LEADER Finds Liraglutide Cuts Risk of CV Death by 22%

A packed session greeted the highly anticipated results of the LEADER trial, which found that the GLP-1 receptor agonist liraglutide has cardiovascular benefits in high-risk patients with diabetes.

The type 2 diabetes therapy liraglutide (Victoza) reduces the risk of cardiovascular (CV) death by 22%, cuts the risk of death from any cause by 15%, and reduces major CV events by 13%, according to results from the LEADER trial1 presented Monday at the 76th Scientific Sessions of the American Diabetes Association (ADA) in New Orleans, Louisiana.

Liraglutide thus becomes the first glucagon-like peptide-1 (GLP-1) receptor agonist and the second major type 2 diabetes (T2D) therapy, after the SGLT2 inhibitor empagliflozin, to go beyond CV safety and offer actual benefits, something that Yale Professor of Medicine Silvio E. Inzucchi, MD, dubbed the “holy grail” last year at ADA, during the session on another GLP-1 receptor agonist, lixisenatide.

(The initial CV results on empagliflozin were presented in September 2015 in the EMPA-REG OUTCOME trial, and more findings will be presented at ADA Tuesday.)

Steven Marso, MD, of the University of Texas Southwestern Medical Center and lead author of the study, said during a press briefing ahead of Monday’s presentation that the reduction of CV mortality is clearly the major benefit identified in the study, beyond liraglutide’s primary purpose of lowering blood sugar and providing modest weight loss benefits.

The dose of liraglutide in this study, 1.8 mg, is approved by FDA for treating T2D and marketed as Victoza; Novo Nordisk later received approval for a 3 mg formulation to treat obesity, which is marketed as Saxenda.

Novo Nordisk launched the Liraglutide Effect and Action in Diabetes of Cardiovascular Outcomes Results (LEADER) in 2010 to meet FDA requirements for post-marketing CV analysis of new diabetes and obesity therapies, which arose in the wake of the uproar over rosiglitazone.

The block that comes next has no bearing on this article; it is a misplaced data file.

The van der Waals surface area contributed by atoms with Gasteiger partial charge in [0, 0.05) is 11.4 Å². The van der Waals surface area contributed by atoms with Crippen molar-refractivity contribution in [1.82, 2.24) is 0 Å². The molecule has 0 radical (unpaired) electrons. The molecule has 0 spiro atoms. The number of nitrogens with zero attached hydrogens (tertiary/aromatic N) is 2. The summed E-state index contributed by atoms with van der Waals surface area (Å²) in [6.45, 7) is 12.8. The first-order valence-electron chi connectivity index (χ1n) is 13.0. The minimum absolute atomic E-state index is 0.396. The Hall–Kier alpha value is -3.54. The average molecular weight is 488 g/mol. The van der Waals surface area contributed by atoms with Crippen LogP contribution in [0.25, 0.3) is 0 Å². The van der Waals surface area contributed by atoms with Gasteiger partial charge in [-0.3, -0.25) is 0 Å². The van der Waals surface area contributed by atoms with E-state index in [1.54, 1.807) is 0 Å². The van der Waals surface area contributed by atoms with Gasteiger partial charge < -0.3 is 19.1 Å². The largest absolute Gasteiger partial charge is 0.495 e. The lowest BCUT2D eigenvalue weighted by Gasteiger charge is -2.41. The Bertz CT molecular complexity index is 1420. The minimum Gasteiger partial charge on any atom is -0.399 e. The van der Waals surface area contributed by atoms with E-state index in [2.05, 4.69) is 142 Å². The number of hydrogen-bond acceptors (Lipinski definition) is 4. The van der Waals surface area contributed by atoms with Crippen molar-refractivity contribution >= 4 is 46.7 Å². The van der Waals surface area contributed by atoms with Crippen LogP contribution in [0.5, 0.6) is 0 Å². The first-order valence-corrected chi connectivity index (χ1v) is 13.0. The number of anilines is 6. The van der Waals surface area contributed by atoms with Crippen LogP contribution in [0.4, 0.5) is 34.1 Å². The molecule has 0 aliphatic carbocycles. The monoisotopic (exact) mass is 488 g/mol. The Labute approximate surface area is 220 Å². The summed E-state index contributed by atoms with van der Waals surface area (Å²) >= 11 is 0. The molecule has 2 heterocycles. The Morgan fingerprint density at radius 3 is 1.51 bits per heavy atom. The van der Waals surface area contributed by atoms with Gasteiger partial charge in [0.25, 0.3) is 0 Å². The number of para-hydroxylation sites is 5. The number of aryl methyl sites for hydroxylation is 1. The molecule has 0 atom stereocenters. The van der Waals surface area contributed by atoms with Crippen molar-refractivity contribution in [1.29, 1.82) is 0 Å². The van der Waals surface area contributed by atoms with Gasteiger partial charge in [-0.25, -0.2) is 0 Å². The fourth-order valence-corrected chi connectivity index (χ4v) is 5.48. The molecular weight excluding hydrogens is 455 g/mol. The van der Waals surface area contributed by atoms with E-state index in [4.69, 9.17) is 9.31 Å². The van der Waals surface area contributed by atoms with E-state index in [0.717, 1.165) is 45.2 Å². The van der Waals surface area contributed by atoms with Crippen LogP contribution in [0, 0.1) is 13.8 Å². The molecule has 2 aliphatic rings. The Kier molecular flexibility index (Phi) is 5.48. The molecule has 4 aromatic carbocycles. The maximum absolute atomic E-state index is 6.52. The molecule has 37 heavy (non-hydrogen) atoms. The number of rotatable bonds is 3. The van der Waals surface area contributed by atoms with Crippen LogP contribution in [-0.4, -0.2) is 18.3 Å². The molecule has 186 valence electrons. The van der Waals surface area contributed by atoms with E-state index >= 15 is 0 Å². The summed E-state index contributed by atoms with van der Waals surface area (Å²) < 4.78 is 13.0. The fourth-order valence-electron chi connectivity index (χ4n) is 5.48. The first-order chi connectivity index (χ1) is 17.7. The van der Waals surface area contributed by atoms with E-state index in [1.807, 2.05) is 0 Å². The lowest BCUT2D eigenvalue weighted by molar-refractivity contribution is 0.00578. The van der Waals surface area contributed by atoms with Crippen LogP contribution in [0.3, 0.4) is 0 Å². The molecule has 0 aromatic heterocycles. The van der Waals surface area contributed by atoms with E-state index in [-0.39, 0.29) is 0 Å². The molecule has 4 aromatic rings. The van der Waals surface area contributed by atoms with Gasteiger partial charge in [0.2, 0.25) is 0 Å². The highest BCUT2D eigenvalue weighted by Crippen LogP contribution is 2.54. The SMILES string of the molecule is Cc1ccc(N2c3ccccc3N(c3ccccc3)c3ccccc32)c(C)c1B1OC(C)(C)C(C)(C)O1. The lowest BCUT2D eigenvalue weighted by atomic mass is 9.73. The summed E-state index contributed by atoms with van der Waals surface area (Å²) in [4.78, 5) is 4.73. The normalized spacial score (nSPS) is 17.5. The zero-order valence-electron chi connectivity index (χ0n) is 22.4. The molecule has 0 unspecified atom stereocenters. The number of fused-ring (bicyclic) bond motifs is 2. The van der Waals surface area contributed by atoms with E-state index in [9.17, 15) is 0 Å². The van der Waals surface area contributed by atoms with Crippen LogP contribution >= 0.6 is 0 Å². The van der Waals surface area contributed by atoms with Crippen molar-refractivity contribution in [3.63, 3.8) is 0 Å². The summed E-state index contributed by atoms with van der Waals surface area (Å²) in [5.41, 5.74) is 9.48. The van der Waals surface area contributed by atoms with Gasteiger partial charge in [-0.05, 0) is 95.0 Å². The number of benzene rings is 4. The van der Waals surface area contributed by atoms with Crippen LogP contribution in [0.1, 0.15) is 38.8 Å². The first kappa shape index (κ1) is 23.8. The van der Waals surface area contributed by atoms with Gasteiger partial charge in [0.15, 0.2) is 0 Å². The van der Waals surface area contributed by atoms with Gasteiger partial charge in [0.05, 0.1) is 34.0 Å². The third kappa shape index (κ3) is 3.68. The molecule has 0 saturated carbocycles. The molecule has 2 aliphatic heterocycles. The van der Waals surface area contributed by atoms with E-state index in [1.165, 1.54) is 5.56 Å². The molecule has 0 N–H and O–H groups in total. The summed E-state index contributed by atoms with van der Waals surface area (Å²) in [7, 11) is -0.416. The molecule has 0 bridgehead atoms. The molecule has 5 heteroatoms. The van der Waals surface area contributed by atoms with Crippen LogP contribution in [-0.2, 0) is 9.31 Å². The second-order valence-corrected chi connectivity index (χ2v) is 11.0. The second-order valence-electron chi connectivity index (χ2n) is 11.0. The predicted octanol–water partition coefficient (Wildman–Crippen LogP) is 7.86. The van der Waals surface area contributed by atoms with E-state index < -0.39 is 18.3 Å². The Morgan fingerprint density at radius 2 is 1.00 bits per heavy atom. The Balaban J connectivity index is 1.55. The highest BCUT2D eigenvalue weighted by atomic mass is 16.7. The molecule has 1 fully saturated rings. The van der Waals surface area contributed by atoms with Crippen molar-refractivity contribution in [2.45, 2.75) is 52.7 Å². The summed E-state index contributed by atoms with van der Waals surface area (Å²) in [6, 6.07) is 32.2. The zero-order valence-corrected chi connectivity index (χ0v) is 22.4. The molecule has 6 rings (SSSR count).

During the press briefing, John B. Buse, MD, PhD, professor of medicine at the University of North Carolina, said researchers didn’t go in expecting these results. “When we started this trial, it was fundamentally designed to assess cardiovascular safety,” he said. Buse is also senior author on the study, which was simultaneously published in the New England Journal of Medicine.1

Methods and Results

LEADER was a double-blind trial that randomized 9340 patients with T2D and high CV risk to receive either 1.8 mg of liraglutide or placebo. The primary composite was a time-to-event analysis of a first occurrence: cardiovascular death, non-fatal myocardial infarction, or non-fatal stroke.

Admitted patients fell into 2 groups: those at least 50 years old with established CVD or chronic kidney disease, or those at least 60 years old who had at least 2 risk factors. The 2 groups were very well matched: both groups had about two-thirds men, average age 64, with a body mass index (BMI) of 32.5. The patients had an average glycated hemoglobin (A1C) of 8.7%, in part because the investigators did not put an upper limit on participants. Average duration of disease was 12.9 years for placebo and 12.8 years for the liraglutide arm.